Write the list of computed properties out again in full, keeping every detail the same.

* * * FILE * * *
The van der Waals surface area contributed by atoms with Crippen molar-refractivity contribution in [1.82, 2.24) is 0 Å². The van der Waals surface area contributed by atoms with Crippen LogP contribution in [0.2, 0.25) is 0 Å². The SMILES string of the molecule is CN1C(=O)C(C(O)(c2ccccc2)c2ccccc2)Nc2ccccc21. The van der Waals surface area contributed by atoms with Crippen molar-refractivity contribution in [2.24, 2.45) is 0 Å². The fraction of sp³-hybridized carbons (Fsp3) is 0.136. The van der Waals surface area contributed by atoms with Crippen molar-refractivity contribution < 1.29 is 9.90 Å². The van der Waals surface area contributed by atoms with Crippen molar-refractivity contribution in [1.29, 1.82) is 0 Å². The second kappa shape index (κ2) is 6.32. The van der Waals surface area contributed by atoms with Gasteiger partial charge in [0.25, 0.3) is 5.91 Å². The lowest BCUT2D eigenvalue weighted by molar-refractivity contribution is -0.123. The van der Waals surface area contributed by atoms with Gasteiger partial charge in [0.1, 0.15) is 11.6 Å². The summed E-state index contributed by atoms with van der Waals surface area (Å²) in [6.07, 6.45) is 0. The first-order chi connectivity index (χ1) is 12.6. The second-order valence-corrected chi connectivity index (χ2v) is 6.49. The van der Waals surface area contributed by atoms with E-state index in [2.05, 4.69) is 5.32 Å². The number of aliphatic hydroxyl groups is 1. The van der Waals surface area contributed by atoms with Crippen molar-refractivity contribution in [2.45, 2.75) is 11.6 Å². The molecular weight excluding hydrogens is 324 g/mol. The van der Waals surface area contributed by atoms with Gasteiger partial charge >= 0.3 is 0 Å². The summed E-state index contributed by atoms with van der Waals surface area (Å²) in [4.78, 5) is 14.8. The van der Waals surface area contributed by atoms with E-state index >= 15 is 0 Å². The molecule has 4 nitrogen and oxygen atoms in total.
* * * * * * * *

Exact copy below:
The van der Waals surface area contributed by atoms with Crippen molar-refractivity contribution in [1.82, 2.24) is 0 Å². The van der Waals surface area contributed by atoms with Crippen LogP contribution in [0.2, 0.25) is 0 Å². The SMILES string of the molecule is CN1C(=O)C(C(O)(c2ccccc2)c2ccccc2)Nc2ccccc21. The van der Waals surface area contributed by atoms with Crippen molar-refractivity contribution in [2.24, 2.45) is 0 Å². The fraction of sp³-hybridized carbons (Fsp3) is 0.136. The van der Waals surface area contributed by atoms with Crippen molar-refractivity contribution < 1.29 is 9.90 Å². The van der Waals surface area contributed by atoms with Crippen molar-refractivity contribution in [1.29, 1.82) is 0 Å². The second kappa shape index (κ2) is 6.32. The van der Waals surface area contributed by atoms with Gasteiger partial charge in [0.25, 0.3) is 5.91 Å². The lowest BCUT2D eigenvalue weighted by molar-refractivity contribution is -0.123. The van der Waals surface area contributed by atoms with Gasteiger partial charge in [0.1, 0.15) is 11.6 Å². The summed E-state index contributed by atoms with van der Waals surface area (Å²) in [6.07, 6.45) is 0. The first-order chi connectivity index (χ1) is 12.6. The second-order valence-corrected chi connectivity index (χ2v) is 6.49. The van der Waals surface area contributed by atoms with E-state index in [2.05, 4.69) is 5.32 Å². The number of aliphatic hydroxyl groups is 1. The van der Waals surface area contributed by atoms with Crippen molar-refractivity contribution in [2.45, 2.75) is 11.6 Å². The molecular weight excluding hydrogens is 324 g/mol. The van der Waals surface area contributed by atoms with Gasteiger partial charge >= 0.3 is 0 Å². The summed E-state index contributed by atoms with van der Waals surface area (Å²) in [4.78, 5) is 14.8. The van der Waals surface area contributed by atoms with E-state index >= 15 is 0 Å². The molecule has 4 nitrogen and oxygen atoms in total.